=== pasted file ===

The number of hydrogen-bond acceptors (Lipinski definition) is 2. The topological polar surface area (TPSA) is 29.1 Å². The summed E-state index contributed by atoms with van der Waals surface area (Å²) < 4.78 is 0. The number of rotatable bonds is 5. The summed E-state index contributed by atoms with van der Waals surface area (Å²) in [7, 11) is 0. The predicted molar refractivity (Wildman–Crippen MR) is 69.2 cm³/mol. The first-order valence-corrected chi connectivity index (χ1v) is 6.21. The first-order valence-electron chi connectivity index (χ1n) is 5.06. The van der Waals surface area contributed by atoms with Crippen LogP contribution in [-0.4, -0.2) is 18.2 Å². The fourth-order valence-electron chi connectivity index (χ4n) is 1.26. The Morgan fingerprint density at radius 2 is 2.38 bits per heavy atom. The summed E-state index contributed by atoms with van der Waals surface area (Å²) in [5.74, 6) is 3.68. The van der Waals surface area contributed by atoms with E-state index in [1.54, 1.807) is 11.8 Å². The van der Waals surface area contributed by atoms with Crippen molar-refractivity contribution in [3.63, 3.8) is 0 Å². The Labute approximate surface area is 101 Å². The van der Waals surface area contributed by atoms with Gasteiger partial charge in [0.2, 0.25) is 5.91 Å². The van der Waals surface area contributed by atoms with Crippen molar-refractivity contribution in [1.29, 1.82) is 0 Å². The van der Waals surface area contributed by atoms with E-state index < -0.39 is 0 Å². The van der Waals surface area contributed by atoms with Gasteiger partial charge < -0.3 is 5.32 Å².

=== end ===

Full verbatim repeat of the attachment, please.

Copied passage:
The number of hydrogen-bond acceptors (Lipinski definition) is 2. The topological polar surface area (TPSA) is 29.1 Å². The summed E-state index contributed by atoms with van der Waals surface area (Å²) < 4.78 is 0. The number of rotatable bonds is 5. The summed E-state index contributed by atoms with van der Waals surface area (Å²) in [7, 11) is 0. The predicted molar refractivity (Wildman–Crippen MR) is 69.2 cm³/mol. The first-order valence-corrected chi connectivity index (χ1v) is 6.21. The first-order valence-electron chi connectivity index (χ1n) is 5.06. The van der Waals surface area contributed by atoms with Crippen LogP contribution in [-0.4, -0.2) is 18.2 Å². The fourth-order valence-electron chi connectivity index (χ4n) is 1.26. The Morgan fingerprint density at radius 2 is 2.38 bits per heavy atom. The summed E-state index contributed by atoms with van der Waals surface area (Å²) in [5.74, 6) is 3.68. The van der Waals surface area contributed by atoms with E-state index in [1.54, 1.807) is 11.8 Å². The van der Waals surface area contributed by atoms with Crippen molar-refractivity contribution in [3.63, 3.8) is 0 Å². The Labute approximate surface area is 101 Å². The van der Waals surface area contributed by atoms with Gasteiger partial charge in [0.2, 0.25) is 5.91 Å². The van der Waals surface area contributed by atoms with Crippen molar-refractivity contribution in [1.29, 1.82) is 0 Å². The van der Waals surface area contributed by atoms with E-state index < -0.39 is 0 Å². The van der Waals surface area contributed by atoms with Gasteiger partial charge < -0.3 is 5.32 Å².